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Top News & Analysis United States

  • Horrible Boss

    Bad bosses are a lot like toddlers — from the tantrums to being demanding, stubborn and self-centered. One workplace experts suggests the best way to deal with them is treating them like a toddler. And no, that doesn't mean giving them a time out. You know what? Just for thinking that, give yourself a time out! Then, when you're ready to listen, read these tips.

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    Congress doesn’t often get a second chance to do the right thing. But when it comes to health care, the U.S. Supreme Court may provide lawmakers a historic opportunity to do just that.

  • Route 66

    Known as America's Main Street, Route 66 is undergoing a business resurgence of sorts as travelers search for a bygone era.

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    Goldman Sachs has laid off roughly 50 people last week, a number of whom were from the higher end of its pay scale, according to people briefed on the matter but not authorized to speak on the record, rattling sentiment with the firm. The New York Times reports.

  • Onyx Pharma CEO on New Cancer Drug

    Anthony Coles, Onyx Pharmaceuticals president/CEO, discusses the status of his company's latest drugs.

  • President Obama's Speech on Jobs

    President Obama addresses today's weak jobs report amid an economy that "is still fighting [its] way back from the great recession." I place my bets on American workers and American businesses any day of the week," he says, "and my message to Congress is now is not the time to play politics [and sit on your hands]."

  • Weakest Job Growth in a Year

    Was there any silver lining in today's jobs reports? Joe Lavorgna, Deutsche Bank chief U.S. economist and CNBC's Steve Liesman, offer insight.

  • Stocks Tumble After Jobs Report

    The "Power Lunch" crew reacts to statements made by Republican Presidential Nominee Mitt Romney on President Obama's policies and also offer insight on where today's stock market stands since the weak jobs report this morning.

  • Most economists now agree that the worst part of the recession is over, and we’re officially in sluggish recovery mode. No one can say for sure when things will finally return to normal, but enough time has passed that an analysis of the data from the downturn’s lowest point is possible.For many industries, that point took place in 2009 and 2010. It was a brutal period for most businesses, and many struggled simply to tread water. But others were hit hard, and they offer a unique view into what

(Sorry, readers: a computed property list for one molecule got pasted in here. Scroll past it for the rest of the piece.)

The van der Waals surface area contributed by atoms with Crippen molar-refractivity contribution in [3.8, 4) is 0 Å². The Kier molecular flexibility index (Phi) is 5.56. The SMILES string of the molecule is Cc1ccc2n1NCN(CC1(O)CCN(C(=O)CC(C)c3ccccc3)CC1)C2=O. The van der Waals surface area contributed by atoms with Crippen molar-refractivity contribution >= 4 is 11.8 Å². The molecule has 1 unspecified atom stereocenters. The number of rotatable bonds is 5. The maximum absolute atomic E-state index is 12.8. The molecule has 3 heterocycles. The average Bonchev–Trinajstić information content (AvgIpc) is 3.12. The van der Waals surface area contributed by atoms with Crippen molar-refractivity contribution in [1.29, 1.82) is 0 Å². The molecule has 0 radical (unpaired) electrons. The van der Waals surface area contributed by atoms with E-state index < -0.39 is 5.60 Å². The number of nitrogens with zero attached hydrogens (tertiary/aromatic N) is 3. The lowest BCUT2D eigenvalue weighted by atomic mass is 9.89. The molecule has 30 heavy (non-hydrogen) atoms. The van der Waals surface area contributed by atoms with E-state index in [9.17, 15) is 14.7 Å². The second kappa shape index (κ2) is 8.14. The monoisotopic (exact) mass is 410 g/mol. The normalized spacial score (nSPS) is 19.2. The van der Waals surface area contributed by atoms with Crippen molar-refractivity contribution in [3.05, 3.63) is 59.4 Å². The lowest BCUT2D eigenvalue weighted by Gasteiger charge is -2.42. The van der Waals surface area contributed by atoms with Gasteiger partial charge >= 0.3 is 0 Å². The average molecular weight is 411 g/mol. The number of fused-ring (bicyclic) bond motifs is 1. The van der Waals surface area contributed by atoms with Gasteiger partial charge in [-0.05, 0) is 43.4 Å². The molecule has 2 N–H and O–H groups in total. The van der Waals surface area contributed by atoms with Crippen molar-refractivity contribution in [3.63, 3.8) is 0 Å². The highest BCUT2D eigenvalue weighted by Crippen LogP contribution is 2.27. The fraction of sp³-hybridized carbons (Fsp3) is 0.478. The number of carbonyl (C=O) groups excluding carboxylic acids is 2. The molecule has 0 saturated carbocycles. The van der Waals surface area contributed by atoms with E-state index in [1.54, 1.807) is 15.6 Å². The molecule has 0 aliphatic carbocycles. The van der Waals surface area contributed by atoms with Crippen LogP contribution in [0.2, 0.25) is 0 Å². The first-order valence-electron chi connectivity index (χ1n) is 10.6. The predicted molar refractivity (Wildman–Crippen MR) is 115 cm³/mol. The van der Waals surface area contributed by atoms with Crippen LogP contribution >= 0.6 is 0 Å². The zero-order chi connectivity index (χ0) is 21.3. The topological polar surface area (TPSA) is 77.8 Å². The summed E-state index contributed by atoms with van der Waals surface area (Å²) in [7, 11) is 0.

Using data provided by the financial information firm Sageworks, CNBC.com shows which industries took the worst beating in 2009 and 2010.

  • Word on the Street

    Dissecting the day's major business news, including Lions Gate's bounce-back, financials and technology, with the Fast Money traders.

  • With the Keystone pipeline bollixed up to the south, Canada is looking west — to China and other Asian markets — to sell its abundant oil.

  • Technical Red Flags for the S&P?

    Dissecting the day's major business news, including 10-Year Treasury yields hitting record lows, with the Fast Money traders. Joe Lavorgna, Detusche Bank Securities, also weighs in.

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    It’s that time again — Big Jobs Friday. Of course, we turn to the great Zoltar Fortune Telling Machine of the economy — the Internet — to read the cards.

  • Tech Fuels Detroit's Resurgence

    CNBC's Brian Shactman explains how technology businesses are helping Detroit's economy.

  • Russia

    Russia’s typical out-of-step response to global events – the latest its refusal to condemn the Assad regime in Syria – show its increasing insignificance on the world stage, Nouriel Roubini, chairman of Roubini Global Economics and Ian Bremmer, president of Eurasia Group, argue in an op-ed in the Financial Times

  • Fast Money Web Extra

    The Fast Money crew offers special CNBC.com-only advice on your investments.

  • Cover-Alice-In-Wonderland-Highest-Grossing-Fantasy-Movies-CNBC.jpg

    Fantasy is a movie genre that requires huge budgets but sometimes it's worth the investment. Which are the highest grossing fantasy movies of all time? Find out!

  • The stereotype about professional athletes’ wives is they’re not much more than gold-digging arm candy, with few accomplishments of their own. The stereotype no longer applies today, thanks to the efforts of some high-profile women who established themselves well before they married their famous husbands.Many of the wives of today’s professional athletes are entrepreneurs and business professionals. Some of them have been so successful in their chosen fields they are as famous as their husbands.

    What follows is a list of the wives of 10 athletes who’ve made names for themselves as columnists, models, designers and more.

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    Public pension funds across the country are facing a painful reckoning. Their projections look increasingly out of touch in today’s low-interest environment, and pressure is mounting to be more realistic, the New York Times reports.

  • Technically, the recession is over, and on paper, there has been positive job growth for months. Unfortunately, “technically” and “on paper” don’t cut it for people who have been out of work for a long time. For the long-term unemployed, it’s time to start thinking outside of the box and looking for work that falls outside of the parameters of the everyday.What follows is a list of jobs that are obscure, unheard-of or otherwise out of the ordinary. Some of them pay well, some have salaries that

    For the long-term unemployed, it’s time to start thinking outside of the box and looking for jobs that are obscure, unheard-of or otherwise out of the ordinary.